The glorious weather of the past few weeks has kick-started an early summer, complete with picnics, patio parties, and beach days. Finding the right swimsuit for such sunny pursuits shouldn’t be as hard as getting in shape to wear it in the first place. And while the stores are full to bursting with bikinis, maillots, tankinis, and monokinis, why not dive into the hot local swimwear scene with four designers making waves this year?
Anna Kosturova was always fascinated by the sea, especially as a child in the landlocked former Czechoslovakia. Just over a decade ago, she created her first crocheted bikini—to wear on a grand oceanic vacation to Australia. “I had to do it myself,” Kosturova says at her new Gastown studio on Water Street. “No one was doing anything close to what I wanted.”
Since launching her namesake line in 2004, the grande dame of Vancouver swimwear has seen her designs appear in the Sports Illustrated swimsuit issue nine consecutive times and snag what she calls “the Holy Grail of swimwear”, the SI cover, in 2008. Her crocheted creations have been worn on the silver screen by Paris Hilton (2008’s The Hottie and the Nottie) and Jennifer Aniston (2011’s Just Go With It), and she’s developed a strong celebrity following.
Her creations, more often noted for what isn’t there than what is, aren’t for shrinking violets. With items festooned with sequins and shells and utilizing virtually every colour in the spectrum, Kosturova describes her model customer as an “adventurous and fearless surfer chick”, much like the designer herself. For her, design is a process that’s only finished when she has nothing left to add to it: “Like the period at the end of a sentence.”
Anna Kosturova is available on the company website and by appointment.
Man on a misson
Around the time that Kosturova was dipping her toe into the swimwear marketplace, Eden Rausch—newly arrived from Medicine Hat, Alberta—was building Cuchè Bikinis from the ground up. On the phone from a vacation in Majorca, Spain, the designer says he made his first bikinis in the late 1990s for a girl he was dating who didn’t want to wear the microstring suits popular at the time. Inspired by the form-flattering cuts of Old Hollywood and the French Riviera, Rausch also looks to the styles of the 1970s—“along the lines of the bikinis my mother wore”, he says. “In fact, we used to come here [to Majorca] when I was a kid. I look at old pictures, and I get new ideas.”
Cuchè Bikinis’ classic and coquettish designs are handmade in Vancouver and sold locally at stores including Dream Apparel (356 Water Street) and Oliver & Lilly’s (1575 West 6th Avenue).
Beth Richards may have launched her namesake swimwear line only three years ago, but you’d think she’d been at it longer, if only because of the sheer volume of international press she’s received, from Paris Vogue to dressing singer Kelly Rowland in a signature rashguard for Shape Magazine’s October 2013 cover. The former journeywoman designer, originally from Toronto, worked for several Canadian brands—including Roots, Aritzia, and John Fluevog—before taking the plunge into swimwear in 2011. “I didn’t feel people were doing swimwear justice,” she says on the phone from her downtown studio. “Turns out there were lots of women who felt the same way.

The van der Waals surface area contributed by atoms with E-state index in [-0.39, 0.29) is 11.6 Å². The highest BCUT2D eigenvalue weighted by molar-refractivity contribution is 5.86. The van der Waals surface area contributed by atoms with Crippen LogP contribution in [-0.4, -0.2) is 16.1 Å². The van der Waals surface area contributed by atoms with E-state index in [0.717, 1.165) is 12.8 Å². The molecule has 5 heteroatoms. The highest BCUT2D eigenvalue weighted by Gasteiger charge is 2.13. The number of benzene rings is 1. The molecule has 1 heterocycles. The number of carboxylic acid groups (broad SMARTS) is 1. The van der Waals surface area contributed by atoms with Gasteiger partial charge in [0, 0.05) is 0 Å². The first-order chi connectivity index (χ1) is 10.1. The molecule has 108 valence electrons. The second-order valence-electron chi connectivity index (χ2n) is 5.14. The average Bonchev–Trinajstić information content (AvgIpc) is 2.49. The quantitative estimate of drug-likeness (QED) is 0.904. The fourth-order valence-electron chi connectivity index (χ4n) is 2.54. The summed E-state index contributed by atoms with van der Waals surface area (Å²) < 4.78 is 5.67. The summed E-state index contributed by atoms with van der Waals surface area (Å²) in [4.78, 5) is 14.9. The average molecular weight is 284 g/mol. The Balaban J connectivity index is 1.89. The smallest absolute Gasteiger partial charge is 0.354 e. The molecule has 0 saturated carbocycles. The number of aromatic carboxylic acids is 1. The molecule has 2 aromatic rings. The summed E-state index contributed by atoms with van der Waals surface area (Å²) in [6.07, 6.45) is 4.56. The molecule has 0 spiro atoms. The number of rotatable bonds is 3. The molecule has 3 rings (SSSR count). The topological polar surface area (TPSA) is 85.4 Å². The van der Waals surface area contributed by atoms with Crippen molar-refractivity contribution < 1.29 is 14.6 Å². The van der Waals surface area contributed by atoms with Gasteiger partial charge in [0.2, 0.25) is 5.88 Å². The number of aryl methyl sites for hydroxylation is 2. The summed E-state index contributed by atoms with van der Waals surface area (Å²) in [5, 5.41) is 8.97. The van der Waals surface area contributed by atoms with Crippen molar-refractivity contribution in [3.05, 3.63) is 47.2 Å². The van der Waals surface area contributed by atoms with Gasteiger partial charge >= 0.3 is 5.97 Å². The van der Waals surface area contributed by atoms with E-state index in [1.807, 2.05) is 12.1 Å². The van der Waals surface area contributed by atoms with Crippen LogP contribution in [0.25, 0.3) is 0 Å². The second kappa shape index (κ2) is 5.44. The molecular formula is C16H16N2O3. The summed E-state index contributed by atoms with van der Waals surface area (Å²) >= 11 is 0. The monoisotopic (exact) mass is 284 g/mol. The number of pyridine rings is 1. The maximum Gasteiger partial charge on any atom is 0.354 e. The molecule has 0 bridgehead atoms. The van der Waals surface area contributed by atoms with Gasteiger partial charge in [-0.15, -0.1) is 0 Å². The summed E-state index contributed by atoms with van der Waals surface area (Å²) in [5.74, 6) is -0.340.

“I wanted to bring culture back,” she says of her designs, which incorporate men’s sportswear motifs and show less skin than many other lines. “Sometimes less isn’t more,” she states. “Sometimes more is more. Beachwear, at least in North America, has lost a lot of its sophistication. I want to bring back the Brigitte Bardot–era European beach culture with suits made by a woman for women.”
The Beth Richards collection is available online and at Gravity Pope (2205 West 4th Avenue).
For the boys
Richard Bao is sunning himself on Kits Beach and trying (somewhat unsuccessfully) to shield his phone from the wind. At 23, the SFU business graduate will be publicly launching his first venture in just a few weeks: a made-in-Vancouver men’s beachwear line called VOVO. As far as Bao knows, it’s the only men’s swim line designed and produced locally.
“I was going to do a women’s line, but I realized I just didn’t know what women were looking for in beachwear,” he says.
“People ask me what the name stands for, and I tell them it’s short for ‘Vancouver Original’. But really, I just liked the way ‘VOVO’ sounded.”
Although VOVO’s website is still just a landing page and the e-commerce site still a twinkle in his web team’s eyes, Bao feels that his label’s “classic beachwear silhouettes that accentuate male physiques” will take off in Vancouver, thanks to his hometown’s diverse population and inclusive culture. Then there are his international inspirations, with references in the inaugural collection ranging from the Mediterranean to the shores of Southeast Asia and the Amazon to Haida Gwaii.
VOVO will be available online by the end of June.